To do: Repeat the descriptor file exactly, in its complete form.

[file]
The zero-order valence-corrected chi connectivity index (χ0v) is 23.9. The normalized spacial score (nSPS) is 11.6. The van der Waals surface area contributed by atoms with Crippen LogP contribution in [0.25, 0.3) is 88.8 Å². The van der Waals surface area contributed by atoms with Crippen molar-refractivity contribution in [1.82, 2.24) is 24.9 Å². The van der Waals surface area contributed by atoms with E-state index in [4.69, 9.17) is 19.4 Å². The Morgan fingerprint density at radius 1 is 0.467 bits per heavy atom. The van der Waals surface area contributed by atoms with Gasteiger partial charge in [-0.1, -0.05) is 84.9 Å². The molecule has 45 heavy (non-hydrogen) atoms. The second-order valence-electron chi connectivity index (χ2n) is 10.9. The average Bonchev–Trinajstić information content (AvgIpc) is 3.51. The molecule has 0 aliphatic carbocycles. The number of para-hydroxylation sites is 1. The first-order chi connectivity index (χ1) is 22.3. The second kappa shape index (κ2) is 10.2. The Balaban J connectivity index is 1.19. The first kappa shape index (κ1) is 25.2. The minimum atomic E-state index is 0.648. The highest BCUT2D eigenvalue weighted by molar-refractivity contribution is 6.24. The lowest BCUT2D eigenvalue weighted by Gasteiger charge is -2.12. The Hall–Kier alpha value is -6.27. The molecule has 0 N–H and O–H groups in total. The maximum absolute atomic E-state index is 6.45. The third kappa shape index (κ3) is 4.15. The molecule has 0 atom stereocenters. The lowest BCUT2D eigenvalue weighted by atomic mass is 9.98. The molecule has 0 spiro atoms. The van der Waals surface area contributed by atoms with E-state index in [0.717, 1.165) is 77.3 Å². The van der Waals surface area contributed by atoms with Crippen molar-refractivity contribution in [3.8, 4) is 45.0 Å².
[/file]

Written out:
The zero-order valence-corrected chi connectivity index (χ0v) is 23.9. The normalized spacial score (nSPS) is 11.6. The van der Waals surface area contributed by atoms with Crippen LogP contribution in [0.25, 0.3) is 88.8 Å². The van der Waals surface area contributed by atoms with Crippen molar-refractivity contribution in [1.82, 2.24) is 24.9 Å². The van der Waals surface area contributed by atoms with E-state index in [4.69, 9.17) is 19.4 Å². The Morgan fingerprint density at radius 1 is 0.467 bits per heavy atom. The van der Waals surface area contributed by atoms with Gasteiger partial charge in [-0.1, -0.05) is 84.9 Å². The molecule has 45 heavy (non-hydrogen) atoms. The second-order valence-electron chi connectivity index (χ2n) is 10.9. The average Bonchev–Trinajstić information content (AvgIpc) is 3.51. The molecule has 0 aliphatic carbocycles. The number of para-hydroxylation sites is 1. The first-order chi connectivity index (χ1) is 22.3. The second kappa shape index (κ2) is 10.2. The Balaban J connectivity index is 1.19. The first kappa shape index (κ1) is 25.2. The minimum atomic E-state index is 0.648. The highest BCUT2D eigenvalue weighted by molar-refractivity contribution is 6.24. The lowest BCUT2D eigenvalue weighted by Gasteiger charge is -2.12. The Hall–Kier alpha value is -6.27. The molecule has 0 N–H and O–H groups in total. The maximum absolute atomic E-state index is 6.45. The third kappa shape index (κ3) is 4.15. The molecule has 0 atom stereocenters. The lowest BCUT2D eigenvalue weighted by atomic mass is 9.98. The molecule has 0 spiro atoms. The van der Waals surface area contributed by atoms with E-state index in [0.717, 1.165) is 77.3 Å². The van der Waals surface area contributed by atoms with Crippen molar-refractivity contribution in [3.8, 4) is 45.0 Å².